If all RAM is tested as good, then you could consider the hard disk (less likely since your WD software found no issues), or other software/hardware possibilites. I have also seen a failing power supply cause similar symptoms.

    RG, you beat me to the punch here.

    Mike, I would definitely check everything RetiredGeek recommended first.
    Deadeye81

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  4. #4
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    I would slaughter a chicken and look at its organs for signs of evil.
    But seriuosly, all of the above are good, I would also check for the latest chipset driver, especially if its an HP, though the problem would probably manifest itself more frequently if it were that, and I would also just replace the SATA data cable. Most likely it is the drive or RAM though, especially if the XP installs were on the same drive.

  5. #5
    Super Moderator bbearren's Avatar
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    Also bear in mind that there is more to a hard drive than a platter or two and read/write heads. There is also a PCB with a few chips soldered in. A cold solder joint can give any number of inexplicable errors. After following the advice already given in the previous posts, if you still get flaky read/write errors, get an RMA on your drive. Hopefully, you have everything worth keeping backed up already.

    I have had a hard drive give me all the symptoms of a dead motherboard, and none of the symptoms of a flaky drive.


    After installing a new motherboard, then a new CPU and still no POST, I pulled the SATA cable and got a POST and the "No OS found" error message. A new cable made no difference. Changed out the hard drive with one from a similar machine, and booted without problems.

    My routine maintenance (chkdsk /r from time to time) had found nothing wrong with the drive, and I didn't even suspect it. Yet when it failed, it would not let the PC even POST.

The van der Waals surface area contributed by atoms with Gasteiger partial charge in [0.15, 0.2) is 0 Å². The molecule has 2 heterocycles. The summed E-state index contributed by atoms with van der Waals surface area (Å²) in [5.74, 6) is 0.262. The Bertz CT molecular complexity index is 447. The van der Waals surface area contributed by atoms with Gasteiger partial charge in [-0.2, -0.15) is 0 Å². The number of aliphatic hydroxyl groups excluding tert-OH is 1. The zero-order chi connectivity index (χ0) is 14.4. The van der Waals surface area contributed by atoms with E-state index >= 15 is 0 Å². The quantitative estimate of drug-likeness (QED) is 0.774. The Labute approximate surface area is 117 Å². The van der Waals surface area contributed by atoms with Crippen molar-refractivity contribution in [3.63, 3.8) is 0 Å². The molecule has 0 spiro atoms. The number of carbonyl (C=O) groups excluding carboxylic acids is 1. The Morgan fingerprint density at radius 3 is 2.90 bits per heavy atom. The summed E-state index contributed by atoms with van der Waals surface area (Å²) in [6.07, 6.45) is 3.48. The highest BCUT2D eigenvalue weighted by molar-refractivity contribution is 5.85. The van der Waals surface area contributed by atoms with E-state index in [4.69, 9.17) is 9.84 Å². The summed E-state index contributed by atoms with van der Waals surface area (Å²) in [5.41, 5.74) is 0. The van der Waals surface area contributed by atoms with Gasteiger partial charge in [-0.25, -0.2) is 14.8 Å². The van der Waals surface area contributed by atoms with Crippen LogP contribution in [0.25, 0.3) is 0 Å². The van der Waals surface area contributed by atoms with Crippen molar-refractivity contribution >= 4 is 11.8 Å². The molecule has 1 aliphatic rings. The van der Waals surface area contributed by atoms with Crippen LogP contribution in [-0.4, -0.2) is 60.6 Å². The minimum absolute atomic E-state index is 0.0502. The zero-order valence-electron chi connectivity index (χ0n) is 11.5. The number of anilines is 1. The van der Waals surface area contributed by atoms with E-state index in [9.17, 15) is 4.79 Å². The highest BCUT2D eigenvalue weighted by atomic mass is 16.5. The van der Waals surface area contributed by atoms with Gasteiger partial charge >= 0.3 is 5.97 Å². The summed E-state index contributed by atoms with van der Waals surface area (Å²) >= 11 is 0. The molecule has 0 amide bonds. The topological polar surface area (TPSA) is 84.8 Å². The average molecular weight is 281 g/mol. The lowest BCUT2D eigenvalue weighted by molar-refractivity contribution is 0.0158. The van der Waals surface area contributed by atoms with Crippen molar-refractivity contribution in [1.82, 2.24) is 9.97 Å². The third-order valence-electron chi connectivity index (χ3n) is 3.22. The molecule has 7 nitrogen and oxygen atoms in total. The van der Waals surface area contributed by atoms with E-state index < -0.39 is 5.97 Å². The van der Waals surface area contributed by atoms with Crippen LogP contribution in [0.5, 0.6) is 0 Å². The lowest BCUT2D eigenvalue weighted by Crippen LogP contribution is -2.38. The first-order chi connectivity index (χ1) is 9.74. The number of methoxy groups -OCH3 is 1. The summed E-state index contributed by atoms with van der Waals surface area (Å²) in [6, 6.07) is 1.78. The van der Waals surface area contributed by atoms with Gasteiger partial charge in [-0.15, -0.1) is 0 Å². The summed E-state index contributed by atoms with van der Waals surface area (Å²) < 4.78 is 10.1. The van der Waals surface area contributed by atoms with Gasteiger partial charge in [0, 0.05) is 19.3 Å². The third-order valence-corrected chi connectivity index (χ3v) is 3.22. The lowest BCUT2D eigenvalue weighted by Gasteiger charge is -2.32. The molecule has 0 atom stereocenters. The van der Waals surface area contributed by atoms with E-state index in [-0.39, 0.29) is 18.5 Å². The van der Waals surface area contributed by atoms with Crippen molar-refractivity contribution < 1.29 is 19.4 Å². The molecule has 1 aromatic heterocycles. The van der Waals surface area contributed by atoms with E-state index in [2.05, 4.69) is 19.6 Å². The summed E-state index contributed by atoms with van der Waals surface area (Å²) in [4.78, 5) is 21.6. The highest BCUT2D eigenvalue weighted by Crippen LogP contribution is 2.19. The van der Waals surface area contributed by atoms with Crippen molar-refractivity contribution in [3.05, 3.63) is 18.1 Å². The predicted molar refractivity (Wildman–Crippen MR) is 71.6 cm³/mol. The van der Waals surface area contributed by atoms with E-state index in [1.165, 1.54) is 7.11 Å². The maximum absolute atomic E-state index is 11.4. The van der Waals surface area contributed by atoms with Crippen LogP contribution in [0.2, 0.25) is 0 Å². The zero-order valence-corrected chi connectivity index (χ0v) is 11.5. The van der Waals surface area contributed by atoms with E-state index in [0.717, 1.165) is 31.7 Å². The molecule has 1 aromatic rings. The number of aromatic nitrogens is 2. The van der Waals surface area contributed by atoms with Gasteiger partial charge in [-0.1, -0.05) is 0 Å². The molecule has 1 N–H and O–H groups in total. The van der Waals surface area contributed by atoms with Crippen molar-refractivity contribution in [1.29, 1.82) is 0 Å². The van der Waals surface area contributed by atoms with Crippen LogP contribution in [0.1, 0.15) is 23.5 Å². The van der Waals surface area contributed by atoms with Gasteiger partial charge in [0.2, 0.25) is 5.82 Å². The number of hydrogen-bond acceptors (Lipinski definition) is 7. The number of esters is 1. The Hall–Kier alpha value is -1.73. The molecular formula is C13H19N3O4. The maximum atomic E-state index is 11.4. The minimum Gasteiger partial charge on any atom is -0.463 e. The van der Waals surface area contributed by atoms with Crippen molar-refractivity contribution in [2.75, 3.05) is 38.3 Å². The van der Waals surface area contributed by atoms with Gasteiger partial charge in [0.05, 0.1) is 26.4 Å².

At least I ended up with a spare motherboard and a spare CPU. The hard drive was one month out of warranty.
    Create a fresh drive image before making system changes, in case you need to start over!

    "The problem is not the problem. The problem is your attitude about the problem. Savvy?"—Captain Jack Sparrow "When you're troubleshooting, start with the simple and proceed to the complex."—M.O. Johns "Experience is what you get when you're looking for something else."—Sir Thomas Robert Deware.
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  6. #6
    New Lounger
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    I'll give it a shot. I have an older version of memtest (from last year or something) that did not find anything bad with my RAM, however I think it might not work as well as a newer version of memtest? Because it's a 64bit OS or something? I thought I read that somewhere. I tried to burn a newer copy the other month but was having issues getting it to work but I'll try again.

    I feel I've had issues on and off that seem to come and go for a long while now, so it's hard for me to assume what it is. My last sticks of RAM had one faulty stick, I had a PSU die for no reason last year (which I had covered under warranty), various drives bite the dust. I'm reaaallly not in the mood to rip everything out and run stuff one component at a time, mainly because I agree it's either the drive or RAM, but also because the problem is so intermittent it makes it hard to test. If I had a consistent error it would make things easier.

    I would only feel comfortable RMA'ing the drive if I was getting an error with their software. But I must have had the "disk read error" a good 3 times with XP, killing my install each time, and January 2010 I got fed up and Windows 7...which last until about July or August, which I then wiped, re-installed and after a month or two more issues. It looks like I bought the RAM January 2010 and the OS drive in Sept 2009.